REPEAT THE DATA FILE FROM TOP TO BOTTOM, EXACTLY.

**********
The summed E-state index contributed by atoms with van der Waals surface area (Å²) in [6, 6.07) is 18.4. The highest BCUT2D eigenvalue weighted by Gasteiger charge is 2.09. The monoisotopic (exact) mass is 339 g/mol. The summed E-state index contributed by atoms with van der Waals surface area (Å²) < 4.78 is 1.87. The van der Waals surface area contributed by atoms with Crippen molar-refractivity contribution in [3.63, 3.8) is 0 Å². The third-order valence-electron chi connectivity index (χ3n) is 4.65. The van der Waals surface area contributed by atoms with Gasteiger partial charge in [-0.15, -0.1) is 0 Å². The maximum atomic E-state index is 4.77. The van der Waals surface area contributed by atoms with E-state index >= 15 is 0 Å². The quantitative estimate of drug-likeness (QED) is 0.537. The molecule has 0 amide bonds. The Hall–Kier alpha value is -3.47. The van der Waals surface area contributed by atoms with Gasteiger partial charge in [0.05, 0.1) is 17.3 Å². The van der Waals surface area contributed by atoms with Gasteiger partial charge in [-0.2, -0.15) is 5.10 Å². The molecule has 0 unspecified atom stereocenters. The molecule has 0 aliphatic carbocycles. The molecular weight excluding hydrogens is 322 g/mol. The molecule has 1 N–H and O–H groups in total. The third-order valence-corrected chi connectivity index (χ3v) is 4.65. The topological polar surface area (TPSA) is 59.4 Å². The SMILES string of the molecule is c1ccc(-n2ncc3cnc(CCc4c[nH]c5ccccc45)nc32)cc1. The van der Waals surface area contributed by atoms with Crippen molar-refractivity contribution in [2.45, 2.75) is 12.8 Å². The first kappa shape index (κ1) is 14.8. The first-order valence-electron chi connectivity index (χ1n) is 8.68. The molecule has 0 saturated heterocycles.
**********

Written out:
The summed E-state index contributed by atoms with van der Waals surface area (Å²) in [6, 6.07) is 18.4. The highest BCUT2D eigenvalue weighted by Gasteiger charge is 2.09. The monoisotopic (exact) mass is 339 g/mol. The summed E-state index contributed by atoms with van der Waals surface area (Å²) < 4.78 is 1.87. The van der Waals surface area contributed by atoms with Crippen molar-refractivity contribution in [3.63, 3.8) is 0 Å². The third-order valence-electron chi connectivity index (χ3n) is 4.65. The van der Waals surface area contributed by atoms with Gasteiger partial charge in [-0.15, -0.1) is 0 Å². The maximum atomic E-state index is 4.77. The van der Waals surface area contributed by atoms with E-state index >= 15 is 0 Å². The quantitative estimate of drug-likeness (QED) is 0.537. The molecule has 0 amide bonds. The Hall–Kier alpha value is -3.47. The van der Waals surface area contributed by atoms with Gasteiger partial charge in [0.05, 0.1) is 17.3 Å². The van der Waals surface area contributed by atoms with Gasteiger partial charge in [-0.2, -0.15) is 5.10 Å². The molecule has 0 unspecified atom stereocenters. The molecule has 0 aliphatic carbocycles. The molecular weight excluding hydrogens is 322 g/mol. The molecule has 1 N–H and O–H groups in total. The third-order valence-corrected chi connectivity index (χ3v) is 4.65. The topological polar surface area (TPSA) is 59.4 Å². The SMILES string of the molecule is c1ccc(-n2ncc3cnc(CCc4c[nH]c5ccccc45)nc32)cc1. The van der Waals surface area contributed by atoms with Crippen molar-refractivity contribution in [2.45, 2.75) is 12.8 Å². The first kappa shape index (κ1) is 14.8. The first-order valence-electron chi connectivity index (χ1n) is 8.68. The molecule has 0 saturated heterocycles.